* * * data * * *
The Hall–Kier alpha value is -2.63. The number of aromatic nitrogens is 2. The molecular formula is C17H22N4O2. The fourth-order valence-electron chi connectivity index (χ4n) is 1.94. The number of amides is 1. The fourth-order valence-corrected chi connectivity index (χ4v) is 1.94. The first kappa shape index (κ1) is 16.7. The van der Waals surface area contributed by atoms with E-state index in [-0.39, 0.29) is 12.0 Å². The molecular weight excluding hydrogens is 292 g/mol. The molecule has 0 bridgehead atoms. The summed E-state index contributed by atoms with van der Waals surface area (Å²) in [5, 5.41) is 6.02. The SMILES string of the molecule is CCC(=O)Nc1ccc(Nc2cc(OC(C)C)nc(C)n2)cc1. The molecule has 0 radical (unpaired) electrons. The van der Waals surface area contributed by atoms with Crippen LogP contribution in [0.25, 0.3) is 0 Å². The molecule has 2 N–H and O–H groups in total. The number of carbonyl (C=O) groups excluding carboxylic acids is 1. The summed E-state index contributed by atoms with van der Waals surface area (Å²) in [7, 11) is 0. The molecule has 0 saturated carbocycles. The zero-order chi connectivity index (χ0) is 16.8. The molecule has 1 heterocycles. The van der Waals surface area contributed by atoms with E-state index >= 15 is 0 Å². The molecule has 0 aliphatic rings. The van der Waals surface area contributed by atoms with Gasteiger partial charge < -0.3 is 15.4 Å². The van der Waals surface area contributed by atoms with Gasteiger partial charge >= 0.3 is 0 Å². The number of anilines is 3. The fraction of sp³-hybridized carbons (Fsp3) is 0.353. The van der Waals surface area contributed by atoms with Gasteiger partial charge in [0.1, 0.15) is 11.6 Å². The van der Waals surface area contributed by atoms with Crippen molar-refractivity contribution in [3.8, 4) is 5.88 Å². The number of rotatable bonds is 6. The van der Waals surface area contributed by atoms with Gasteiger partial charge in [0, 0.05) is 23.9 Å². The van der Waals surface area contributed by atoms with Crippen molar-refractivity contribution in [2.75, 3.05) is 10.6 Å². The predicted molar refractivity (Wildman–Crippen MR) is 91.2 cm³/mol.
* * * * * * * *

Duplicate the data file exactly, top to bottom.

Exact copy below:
The Hall–Kier alpha value is -2.63. The number of aromatic nitrogens is 2. The molecular formula is C17H22N4O2. The fourth-order valence-electron chi connectivity index (χ4n) is 1.94. The number of amides is 1. The fourth-order valence-corrected chi connectivity index (χ4v) is 1.94. The first kappa shape index (κ1) is 16.7. The van der Waals surface area contributed by atoms with E-state index in [-0.39, 0.29) is 12.0 Å². The molecular weight excluding hydrogens is 292 g/mol. The molecule has 0 bridgehead atoms. The summed E-state index contributed by atoms with van der Waals surface area (Å²) in [5, 5.41) is 6.02. The SMILES string of the molecule is CCC(=O)Nc1ccc(Nc2cc(OC(C)C)nc(C)n2)cc1. The molecule has 0 radical (unpaired) electrons. The van der Waals surface area contributed by atoms with Crippen LogP contribution in [0.25, 0.3) is 0 Å². The molecule has 2 N–H and O–H groups in total. The number of carbonyl (C=O) groups excluding carboxylic acids is 1. The summed E-state index contributed by atoms with van der Waals surface area (Å²) in [7, 11) is 0. The molecule has 0 saturated carbocycles. The zero-order chi connectivity index (χ0) is 16.8. The molecule has 1 heterocycles. The van der Waals surface area contributed by atoms with E-state index >= 15 is 0 Å². The molecule has 0 aliphatic rings. The van der Waals surface area contributed by atoms with Gasteiger partial charge < -0.3 is 15.4 Å². The van der Waals surface area contributed by atoms with Gasteiger partial charge >= 0.3 is 0 Å². The number of anilines is 3. The fraction of sp³-hybridized carbons (Fsp3) is 0.353. The van der Waals surface area contributed by atoms with Gasteiger partial charge in [0.1, 0.15) is 11.6 Å². The van der Waals surface area contributed by atoms with Crippen molar-refractivity contribution in [3.8, 4) is 5.88 Å². The number of rotatable bonds is 6. The van der Waals surface area contributed by atoms with Gasteiger partial charge in [0, 0.05) is 23.9 Å². The van der Waals surface area contributed by atoms with Crippen molar-refractivity contribution in [2.75, 3.05) is 10.6 Å². The predicted molar refractivity (Wildman–Crippen MR) is 91.2 cm³/mol.